Community Research and Development Information Service - CORDIS

Visual analytics for brighter criminal intelligence

The benefits of data visualisation for crime prevention, intervention and solving are well documented. Thanks to four years of intensive research, the VALCRI project will be turning it into a must-have.
Visual analytics for brighter criminal intelligence
Big data, its dizzying volumes of information flowing from multiple sources and the lack of perspective on these sources means it’s really difficult to make sense of information in moments of urgency. As Andrew Parker, Director of the MI5 once explained, ‘we only ever have fragments of information, and we have to try to assemble a picture of what might happen, based on those fragments.’ This problem started coming to light with the 9/11 terrorist attacks, and has been plaguing investigations up until the most recent attacks.

However, a solution is now presenting itself. The VALCRI (Visual Analytics for Sense-making in CRiminal Intelligence analysis) project consortium is in the final development stages of a criminal intelligence analysis system based on visual analytics and cognitive engineering.

‘The cognitive engineering approach provided us with insights about how analysts think, rather than just what analysts do,’ explains Prof. William Wong, coordinator of VALCRI. ‘The idea is to tap into the right resources for each task: humans for reasoning and sense-making with ambiguity; and machines for the heavy-lifting, to search through millions of records distributed across many different databases and present semantically similar information within the same visual field of view.’

Concretely, cognitive engineering implies a workspace split into three parts: the Data Space, which enables the analyst to see what data they have and how they are related; the Analysis Space, to perform various computations in order to understand trends, patterns, relationships and other significant behaviours; and the Hypothesis Space, where the analyst collates, assembles the data and formulates hypotheses and arguments that they can test scientifically.

The latter process, called storytelling, is particularly important. Prof. Wong compares it to archaeology: ‘Using fragments of broken pottery and other artefacts, then using their knowledge of the history of the time, archaeologists construct narratives that explain what society might have been like at the time,’ he explains.

Relieving analysts

To help analysts, the VALCRI team studied how they think and work, and quickly identified the finding and assembly of related or relevant information as a major issue. ‘Manually searching different databases for such information in the case of a simple crime requires an estimated 73 separate SQL queries. It can take three to five days,’ says Prof. Wong.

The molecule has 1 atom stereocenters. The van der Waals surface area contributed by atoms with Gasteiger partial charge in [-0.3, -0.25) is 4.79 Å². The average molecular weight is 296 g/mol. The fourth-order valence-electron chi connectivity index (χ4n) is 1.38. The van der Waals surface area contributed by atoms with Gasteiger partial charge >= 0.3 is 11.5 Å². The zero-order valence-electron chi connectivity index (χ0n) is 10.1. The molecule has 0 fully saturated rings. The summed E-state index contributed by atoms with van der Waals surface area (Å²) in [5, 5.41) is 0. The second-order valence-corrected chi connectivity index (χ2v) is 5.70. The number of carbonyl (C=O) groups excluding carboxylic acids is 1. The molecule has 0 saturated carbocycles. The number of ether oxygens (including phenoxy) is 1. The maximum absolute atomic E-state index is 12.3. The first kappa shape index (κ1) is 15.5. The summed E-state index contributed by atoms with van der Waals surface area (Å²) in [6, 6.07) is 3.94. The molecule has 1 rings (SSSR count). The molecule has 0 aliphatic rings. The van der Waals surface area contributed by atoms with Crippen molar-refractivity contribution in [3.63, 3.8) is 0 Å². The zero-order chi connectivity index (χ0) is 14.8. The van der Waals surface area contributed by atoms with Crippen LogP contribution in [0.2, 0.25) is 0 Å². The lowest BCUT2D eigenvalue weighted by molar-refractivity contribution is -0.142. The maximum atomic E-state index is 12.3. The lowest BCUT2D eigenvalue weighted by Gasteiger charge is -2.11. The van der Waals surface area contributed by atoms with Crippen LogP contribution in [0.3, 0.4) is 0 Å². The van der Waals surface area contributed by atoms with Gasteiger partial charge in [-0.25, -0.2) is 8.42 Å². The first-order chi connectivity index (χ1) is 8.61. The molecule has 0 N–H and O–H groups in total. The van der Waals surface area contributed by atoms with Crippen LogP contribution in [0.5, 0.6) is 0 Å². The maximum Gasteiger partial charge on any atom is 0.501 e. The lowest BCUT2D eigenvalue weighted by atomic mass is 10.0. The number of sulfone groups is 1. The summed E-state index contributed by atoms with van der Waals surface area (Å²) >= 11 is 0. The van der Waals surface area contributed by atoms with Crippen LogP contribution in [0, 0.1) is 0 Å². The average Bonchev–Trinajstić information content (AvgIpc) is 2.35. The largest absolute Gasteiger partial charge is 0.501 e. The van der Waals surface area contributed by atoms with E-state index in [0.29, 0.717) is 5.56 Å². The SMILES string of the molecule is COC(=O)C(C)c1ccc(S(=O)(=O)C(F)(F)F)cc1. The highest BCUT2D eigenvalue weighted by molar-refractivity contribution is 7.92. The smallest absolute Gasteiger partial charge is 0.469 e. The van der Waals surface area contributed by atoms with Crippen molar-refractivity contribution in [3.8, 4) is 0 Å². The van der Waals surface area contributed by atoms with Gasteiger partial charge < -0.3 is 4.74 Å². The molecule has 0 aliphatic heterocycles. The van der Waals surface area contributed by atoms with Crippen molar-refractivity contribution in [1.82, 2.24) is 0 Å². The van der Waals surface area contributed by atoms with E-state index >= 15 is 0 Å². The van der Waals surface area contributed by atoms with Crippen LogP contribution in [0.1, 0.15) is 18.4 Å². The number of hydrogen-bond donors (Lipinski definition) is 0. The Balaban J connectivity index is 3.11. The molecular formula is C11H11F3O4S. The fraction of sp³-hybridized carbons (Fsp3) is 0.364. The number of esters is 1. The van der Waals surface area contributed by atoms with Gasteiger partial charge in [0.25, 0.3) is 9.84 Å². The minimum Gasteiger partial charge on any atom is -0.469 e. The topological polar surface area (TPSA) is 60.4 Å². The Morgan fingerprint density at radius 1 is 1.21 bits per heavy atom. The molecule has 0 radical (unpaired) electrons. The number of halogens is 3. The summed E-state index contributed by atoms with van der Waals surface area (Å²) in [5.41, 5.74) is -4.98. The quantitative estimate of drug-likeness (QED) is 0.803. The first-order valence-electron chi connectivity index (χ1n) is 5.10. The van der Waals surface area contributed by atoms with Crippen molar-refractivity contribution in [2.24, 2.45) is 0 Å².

With VALCRI, this process can be performed with a single click. The system uses dedicated engines to identify similarities, performs associative searching and comes up with reports in the same area and timeframe, but not necessarily of the same crime type. VALCRI even searches for possible associations between unconnected data to compare solved and un-solved crimes, which can prove very handy in quickly generating a list of potential suspects.

Every aspect of VALCRI was designed with user-friendliness and efficiency in mind. The interaction design, for instance, is based on tactile reasoning – the direct manipulation of information objects in the user interface. As Prof. Wong explains: ‘We believe that when one is presented with a set of information that can be freely moved, manipulated, grouped and rearranged in a visuo-spatial manner, it helps discover meanings or relationships.’

The police analysts who could test VALCRI were impressed by this aspect, saying that it helped them develop, and maintain an overview of, their analytic process whilst keeping track of status, identifying oversights and remaining tasks.

VALCRI also put emphasis on privacy protection. The data access control security software specifies which faces a user can or cannot see, whilst video anonymisation blurs out the faces of those specified. The consortium actually solved a common problem with security-related projects: the lack of realistic data. ‘We developed anonymised data based on over 1.5 million actual records from one of our police partners,’ says Prof. Wong. The dataset is currently been validated and – if proven impossible to de-anonymise – it will be released to the scientific and research community.

By the end of June, Prof. Wong and his team intend to deliver an integrated, multi-function system at TRL-5. The VALCRI prototype in currently being deployed at the premises of the project’s police partners. ‘Current efforts are focused on ensuring an accurate ingestion of the data, and if time and resources permit, we hope to be able to demonstrate VALCRI’s capability to solve actual crime cases,’ Prof. Wong says.

Related information

Subjects

Safety

Keywords

VALCRI, data visualisation, crime prevention, crime solving, police analysts, visual analytics, criminal intelligence, crime, cognitive engineering, storytelling
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